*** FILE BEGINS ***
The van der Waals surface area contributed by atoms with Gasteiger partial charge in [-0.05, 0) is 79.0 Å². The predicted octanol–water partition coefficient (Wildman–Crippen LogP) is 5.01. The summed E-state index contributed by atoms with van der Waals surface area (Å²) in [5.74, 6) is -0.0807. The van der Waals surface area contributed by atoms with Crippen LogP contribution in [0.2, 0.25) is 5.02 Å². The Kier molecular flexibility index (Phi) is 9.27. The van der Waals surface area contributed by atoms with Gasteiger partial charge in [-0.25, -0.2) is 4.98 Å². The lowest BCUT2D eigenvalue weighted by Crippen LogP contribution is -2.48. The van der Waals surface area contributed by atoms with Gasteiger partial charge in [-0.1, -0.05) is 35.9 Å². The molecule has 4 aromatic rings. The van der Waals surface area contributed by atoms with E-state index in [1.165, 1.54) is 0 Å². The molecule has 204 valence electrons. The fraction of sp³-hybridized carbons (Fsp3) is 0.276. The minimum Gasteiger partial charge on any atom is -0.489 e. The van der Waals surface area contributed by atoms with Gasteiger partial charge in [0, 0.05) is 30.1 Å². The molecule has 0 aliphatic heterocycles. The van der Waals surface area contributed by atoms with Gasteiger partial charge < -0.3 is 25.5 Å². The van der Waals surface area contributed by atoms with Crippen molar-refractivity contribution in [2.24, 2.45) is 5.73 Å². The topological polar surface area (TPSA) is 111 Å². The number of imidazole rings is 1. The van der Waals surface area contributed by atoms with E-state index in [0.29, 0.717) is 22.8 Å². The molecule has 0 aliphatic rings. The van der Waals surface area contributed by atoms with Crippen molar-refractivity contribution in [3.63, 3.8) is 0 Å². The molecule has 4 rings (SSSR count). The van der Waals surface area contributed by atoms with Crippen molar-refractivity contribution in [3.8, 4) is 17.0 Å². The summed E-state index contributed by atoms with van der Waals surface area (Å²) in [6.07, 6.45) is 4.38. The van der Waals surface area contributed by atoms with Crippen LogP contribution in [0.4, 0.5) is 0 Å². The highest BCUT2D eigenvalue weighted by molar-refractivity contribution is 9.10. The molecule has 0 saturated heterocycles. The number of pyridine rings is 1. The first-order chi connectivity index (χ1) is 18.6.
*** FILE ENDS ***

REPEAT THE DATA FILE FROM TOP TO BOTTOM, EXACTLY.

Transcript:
The van der Waals surface area contributed by atoms with Gasteiger partial charge in [-0.05, 0) is 79.0 Å². The predicted octanol–water partition coefficient (Wildman–Crippen LogP) is 5.01. The summed E-state index contributed by atoms with van der Waals surface area (Å²) in [5.74, 6) is -0.0807. The van der Waals surface area contributed by atoms with Crippen LogP contribution in [0.2, 0.25) is 5.02 Å². The Kier molecular flexibility index (Phi) is 9.27. The van der Waals surface area contributed by atoms with Gasteiger partial charge in [-0.25, -0.2) is 4.98 Å². The lowest BCUT2D eigenvalue weighted by Crippen LogP contribution is -2.48. The van der Waals surface area contributed by atoms with Gasteiger partial charge in [-0.1, -0.05) is 35.9 Å². The molecule has 4 aromatic rings. The van der Waals surface area contributed by atoms with E-state index in [1.165, 1.54) is 0 Å². The molecule has 204 valence electrons. The fraction of sp³-hybridized carbons (Fsp3) is 0.276. The minimum Gasteiger partial charge on any atom is -0.489 e. The van der Waals surface area contributed by atoms with Gasteiger partial charge in [0, 0.05) is 30.1 Å². The molecule has 0 aliphatic heterocycles. The van der Waals surface area contributed by atoms with Gasteiger partial charge < -0.3 is 25.5 Å². The van der Waals surface area contributed by atoms with Crippen molar-refractivity contribution in [2.24, 2.45) is 5.73 Å². The topological polar surface area (TPSA) is 111 Å². The number of imidazole rings is 1. The van der Waals surface area contributed by atoms with E-state index in [0.29, 0.717) is 22.8 Å². The molecule has 0 aliphatic rings. The van der Waals surface area contributed by atoms with Crippen molar-refractivity contribution in [3.63, 3.8) is 0 Å². The molecule has 4 rings (SSSR count). The van der Waals surface area contributed by atoms with Crippen molar-refractivity contribution in [3.8, 4) is 17.0 Å². The summed E-state index contributed by atoms with van der Waals surface area (Å²) in [6.07, 6.45) is 4.38. The van der Waals surface area contributed by atoms with Crippen LogP contribution in [0.4, 0.5) is 0 Å². The highest BCUT2D eigenvalue weighted by molar-refractivity contribution is 9.10. The molecule has 0 saturated heterocycles. The number of pyridine rings is 1. The first-order chi connectivity index (χ1) is 18.6.